Image copyright Reuters Image caption Austria has seen record snowfall this week, raising avalanche warnings (file picture) Three men have been killed in an avalanche near the Austrian ski resort of Lech am Arlberg, local police said.A fourth person is missing. They have not been named but are said to be aged 28. The group…
Three men have been killed in an avalanche near the Austrian ski resort of Lech am Arlberg, local police said.
A fourth person is missing. They have not been named but are said to be aged 28.
The group came from southern Germany and were reported missing by one of their wives on Saturday night.
The dead men, aged 32, 36 and 57, were found by rescuers at about 23:00 (2200 GMT), but the search had to be halted due to the ongoing avalanche risk.
The group had made its way to a ski route that was closed off due to the danger.
Police in the western province of Vorarlberg said they were wearing touring skis, which are used to climb uphill slopes and ski off-piste.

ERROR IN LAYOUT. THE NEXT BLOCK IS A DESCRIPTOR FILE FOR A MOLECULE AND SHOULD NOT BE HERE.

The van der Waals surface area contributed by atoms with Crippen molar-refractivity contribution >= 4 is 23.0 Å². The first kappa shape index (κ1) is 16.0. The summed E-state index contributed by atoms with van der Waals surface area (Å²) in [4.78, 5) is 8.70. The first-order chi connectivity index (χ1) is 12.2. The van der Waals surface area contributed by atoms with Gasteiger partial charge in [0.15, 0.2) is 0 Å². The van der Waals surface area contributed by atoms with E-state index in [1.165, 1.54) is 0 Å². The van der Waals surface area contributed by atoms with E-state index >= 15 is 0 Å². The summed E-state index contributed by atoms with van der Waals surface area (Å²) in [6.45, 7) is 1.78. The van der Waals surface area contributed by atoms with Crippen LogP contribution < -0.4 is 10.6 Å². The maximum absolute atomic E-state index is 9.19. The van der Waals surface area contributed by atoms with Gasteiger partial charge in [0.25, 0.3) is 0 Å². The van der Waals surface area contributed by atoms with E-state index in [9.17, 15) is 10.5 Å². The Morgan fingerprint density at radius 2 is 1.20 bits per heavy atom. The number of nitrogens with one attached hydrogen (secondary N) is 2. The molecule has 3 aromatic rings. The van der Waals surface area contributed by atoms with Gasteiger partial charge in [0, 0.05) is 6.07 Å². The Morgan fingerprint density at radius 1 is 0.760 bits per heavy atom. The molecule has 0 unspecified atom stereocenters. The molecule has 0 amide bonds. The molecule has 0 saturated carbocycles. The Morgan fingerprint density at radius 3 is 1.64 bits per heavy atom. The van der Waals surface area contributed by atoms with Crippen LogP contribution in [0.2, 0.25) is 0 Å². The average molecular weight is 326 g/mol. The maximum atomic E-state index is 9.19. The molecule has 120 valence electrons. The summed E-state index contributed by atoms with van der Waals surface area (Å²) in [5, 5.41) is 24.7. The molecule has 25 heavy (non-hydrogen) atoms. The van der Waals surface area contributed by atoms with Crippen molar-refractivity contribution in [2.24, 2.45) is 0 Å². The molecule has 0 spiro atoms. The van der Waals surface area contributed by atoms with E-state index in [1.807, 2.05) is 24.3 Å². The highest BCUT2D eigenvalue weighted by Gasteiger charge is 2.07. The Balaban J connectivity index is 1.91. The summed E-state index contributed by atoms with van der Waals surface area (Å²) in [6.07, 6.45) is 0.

The three victims bring the number of weather-related deaths in parts of Europe this month to at least 24, the Associated Press reports.
Austria has seen record snowfall, with more forecast for the weekend. Soldiers, firefighters, and volunteers have been battling to clear cut-off roads and rooftops during breaks in the weather.
On Friday, troops airlifted 66 German students and teachers to safety, after they became stranded at the Kasberg ski station in Grünau.
The same day, the Red Cross helped drivers stuck on a motorway in the south German state of Bavaria, and a nine-year-old boy was killed near Munich when a tree collapsed under the weight of snow.
In Switzerland, an avalanche hit the restaurant of the Hotel Säntis in Schwägalp, injuring three people.
Local reports said the avalanche had been 300m (984ft) wide when it came down the nearby mountain pass.
A Nasa graphic tweeted by BBC Weather showed how the geography of Europe has shaped the snow’s progress.
“Little to no snow has fallen on the Italian side of the Alps,” meteorologist Matt Taylor noted. “The sheer scale of the Alps has blocked the snow-bearing clouds making it over.”